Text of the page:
Alternately, just wait for a few months for all the hype (both positive and negative) to die out, and see where things stand then. As I said, plenty of good titles to tide you over in the meantime. :)

Footnotes

  1. …an environment in which a person encounters only beliefs or opinions that coincide with their own, so that their existing views are reinforced and alternative ideas are not considered. — Google Dictionary, definition 2.

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2 thoughts on “Confronting Confirmation Bias and Echo Chambers”

  1. Anthem’s largest hurdle is expectations. There are two ways to gain eyes in the market. Either you are first out of the gate with a relatively smooth product, or you have a gimmick that addresses a common flaw combined with high levels of polish.

    Anthem is not the former. Warframe is hitting 6 years today.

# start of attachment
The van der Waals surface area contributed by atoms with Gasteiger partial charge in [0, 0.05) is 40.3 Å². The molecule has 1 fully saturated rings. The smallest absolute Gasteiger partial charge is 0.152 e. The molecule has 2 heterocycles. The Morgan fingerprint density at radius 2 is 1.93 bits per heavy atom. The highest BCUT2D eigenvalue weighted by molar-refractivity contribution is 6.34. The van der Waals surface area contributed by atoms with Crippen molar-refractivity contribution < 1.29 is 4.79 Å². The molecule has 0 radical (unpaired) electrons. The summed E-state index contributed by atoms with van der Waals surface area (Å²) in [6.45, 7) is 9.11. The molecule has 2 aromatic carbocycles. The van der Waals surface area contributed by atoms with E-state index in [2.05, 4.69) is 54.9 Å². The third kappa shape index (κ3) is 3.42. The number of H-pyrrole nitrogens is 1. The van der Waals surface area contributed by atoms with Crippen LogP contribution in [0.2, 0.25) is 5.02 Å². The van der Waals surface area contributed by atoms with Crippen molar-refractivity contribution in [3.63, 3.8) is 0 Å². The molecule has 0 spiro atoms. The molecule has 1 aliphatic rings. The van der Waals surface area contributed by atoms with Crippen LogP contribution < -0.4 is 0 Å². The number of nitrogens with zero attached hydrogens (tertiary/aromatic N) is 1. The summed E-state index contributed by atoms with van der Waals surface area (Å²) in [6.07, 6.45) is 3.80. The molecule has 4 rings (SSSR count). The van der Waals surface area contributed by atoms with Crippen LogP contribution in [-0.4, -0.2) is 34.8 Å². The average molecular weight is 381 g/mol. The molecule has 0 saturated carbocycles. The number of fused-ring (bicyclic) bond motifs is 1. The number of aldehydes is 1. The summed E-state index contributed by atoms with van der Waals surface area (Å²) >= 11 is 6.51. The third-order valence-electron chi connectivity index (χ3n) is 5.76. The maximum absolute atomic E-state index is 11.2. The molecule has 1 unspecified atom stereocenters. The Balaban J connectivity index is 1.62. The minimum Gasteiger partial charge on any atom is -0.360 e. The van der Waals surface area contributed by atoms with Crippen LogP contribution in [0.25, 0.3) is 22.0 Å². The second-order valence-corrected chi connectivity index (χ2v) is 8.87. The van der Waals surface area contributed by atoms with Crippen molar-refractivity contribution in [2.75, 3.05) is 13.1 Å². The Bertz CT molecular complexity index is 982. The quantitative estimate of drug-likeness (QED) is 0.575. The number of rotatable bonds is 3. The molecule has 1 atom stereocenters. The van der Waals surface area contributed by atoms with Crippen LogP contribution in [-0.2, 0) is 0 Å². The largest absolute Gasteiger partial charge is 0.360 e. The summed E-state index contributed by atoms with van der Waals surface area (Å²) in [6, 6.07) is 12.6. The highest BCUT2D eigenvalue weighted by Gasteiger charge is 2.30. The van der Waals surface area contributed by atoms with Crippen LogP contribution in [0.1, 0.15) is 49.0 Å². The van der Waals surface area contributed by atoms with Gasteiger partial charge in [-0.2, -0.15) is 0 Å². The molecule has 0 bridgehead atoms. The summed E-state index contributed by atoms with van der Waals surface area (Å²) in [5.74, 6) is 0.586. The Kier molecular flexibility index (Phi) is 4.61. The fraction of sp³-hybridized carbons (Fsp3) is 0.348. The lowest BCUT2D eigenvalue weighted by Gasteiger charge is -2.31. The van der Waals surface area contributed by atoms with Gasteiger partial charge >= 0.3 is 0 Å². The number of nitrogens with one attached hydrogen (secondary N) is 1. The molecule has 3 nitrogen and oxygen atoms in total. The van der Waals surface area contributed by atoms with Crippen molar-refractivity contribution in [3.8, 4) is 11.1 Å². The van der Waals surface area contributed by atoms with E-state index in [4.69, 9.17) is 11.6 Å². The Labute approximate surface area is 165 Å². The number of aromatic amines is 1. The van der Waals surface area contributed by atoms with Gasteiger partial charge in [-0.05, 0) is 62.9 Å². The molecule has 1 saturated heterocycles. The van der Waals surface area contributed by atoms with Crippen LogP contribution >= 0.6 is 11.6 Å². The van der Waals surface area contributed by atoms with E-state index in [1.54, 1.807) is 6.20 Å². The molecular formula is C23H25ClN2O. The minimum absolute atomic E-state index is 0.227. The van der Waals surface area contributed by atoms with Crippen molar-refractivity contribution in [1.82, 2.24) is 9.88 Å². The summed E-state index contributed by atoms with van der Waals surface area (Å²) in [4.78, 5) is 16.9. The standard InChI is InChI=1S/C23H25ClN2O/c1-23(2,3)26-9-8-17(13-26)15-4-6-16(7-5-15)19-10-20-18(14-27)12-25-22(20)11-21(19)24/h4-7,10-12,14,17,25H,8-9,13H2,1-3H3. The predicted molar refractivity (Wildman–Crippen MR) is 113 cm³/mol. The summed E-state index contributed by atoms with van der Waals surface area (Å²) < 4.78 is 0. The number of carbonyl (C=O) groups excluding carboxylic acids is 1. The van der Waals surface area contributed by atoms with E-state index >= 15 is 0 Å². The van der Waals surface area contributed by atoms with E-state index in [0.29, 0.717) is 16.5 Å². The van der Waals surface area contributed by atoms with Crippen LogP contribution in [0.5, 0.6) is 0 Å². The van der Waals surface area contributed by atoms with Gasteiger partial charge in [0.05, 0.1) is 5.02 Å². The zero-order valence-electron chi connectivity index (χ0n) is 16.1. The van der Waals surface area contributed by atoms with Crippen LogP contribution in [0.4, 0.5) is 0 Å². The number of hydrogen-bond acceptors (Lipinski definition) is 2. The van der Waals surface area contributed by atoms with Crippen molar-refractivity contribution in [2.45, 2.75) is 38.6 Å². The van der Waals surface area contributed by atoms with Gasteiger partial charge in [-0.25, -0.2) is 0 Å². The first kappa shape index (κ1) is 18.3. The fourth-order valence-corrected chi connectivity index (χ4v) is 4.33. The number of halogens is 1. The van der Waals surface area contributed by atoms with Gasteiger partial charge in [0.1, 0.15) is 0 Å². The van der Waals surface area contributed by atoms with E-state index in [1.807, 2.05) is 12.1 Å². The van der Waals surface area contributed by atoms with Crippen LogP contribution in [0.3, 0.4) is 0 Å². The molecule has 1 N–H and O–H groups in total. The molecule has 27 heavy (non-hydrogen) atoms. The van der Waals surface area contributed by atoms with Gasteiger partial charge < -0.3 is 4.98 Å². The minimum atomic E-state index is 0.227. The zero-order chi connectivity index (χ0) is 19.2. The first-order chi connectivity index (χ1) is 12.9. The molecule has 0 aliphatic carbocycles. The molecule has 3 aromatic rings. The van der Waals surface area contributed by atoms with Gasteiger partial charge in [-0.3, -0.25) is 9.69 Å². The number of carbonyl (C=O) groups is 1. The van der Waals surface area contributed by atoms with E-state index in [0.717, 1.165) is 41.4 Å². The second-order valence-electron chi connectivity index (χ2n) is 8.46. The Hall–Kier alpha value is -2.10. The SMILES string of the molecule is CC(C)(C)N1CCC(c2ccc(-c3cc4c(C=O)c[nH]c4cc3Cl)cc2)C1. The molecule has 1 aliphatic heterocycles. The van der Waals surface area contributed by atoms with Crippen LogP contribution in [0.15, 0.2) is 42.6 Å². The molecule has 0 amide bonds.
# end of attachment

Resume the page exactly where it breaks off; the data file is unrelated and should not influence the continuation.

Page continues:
Anthem’s combat mechanics are the gimmick, which are super fun (from the demo at least). Polish… that is the tough one. The good news is that Destiny 2, Warframe, and the Division are all obtuse games, so the bar is pretty low. Yet, there are some pretty questionable items here – load times being right at the top of the pile (3 minutes for non-SSD users is insane). I’m sure I could build a top 10 list of QoL/balance items that should have been addressed before the open demo, and it would be similar to most other people.

    So let’s see what happens with the kitchen sink patch on Feb 22.

    • Expectations certainly seem to be set at an all-time high for what Anthem SHOULD be at this point, despite as you say the length of time those other titles took to get here.

      The core gameplay is fun in my view, but I can’t deny that Anthem is possibly launching in a state of lighter content than almost any of those other looter-shooters you care to mention did, with the exception possibly of Warframe as I didn’t try my hand at that one til a few years after it launched, so I just don’t know on that one.

      There are some issues that concern me for the long-term success of the title, and some of those are current design choices (e.g., the itemisation) — but I’m also very aware there is huge room for subjectivity and personal preference here.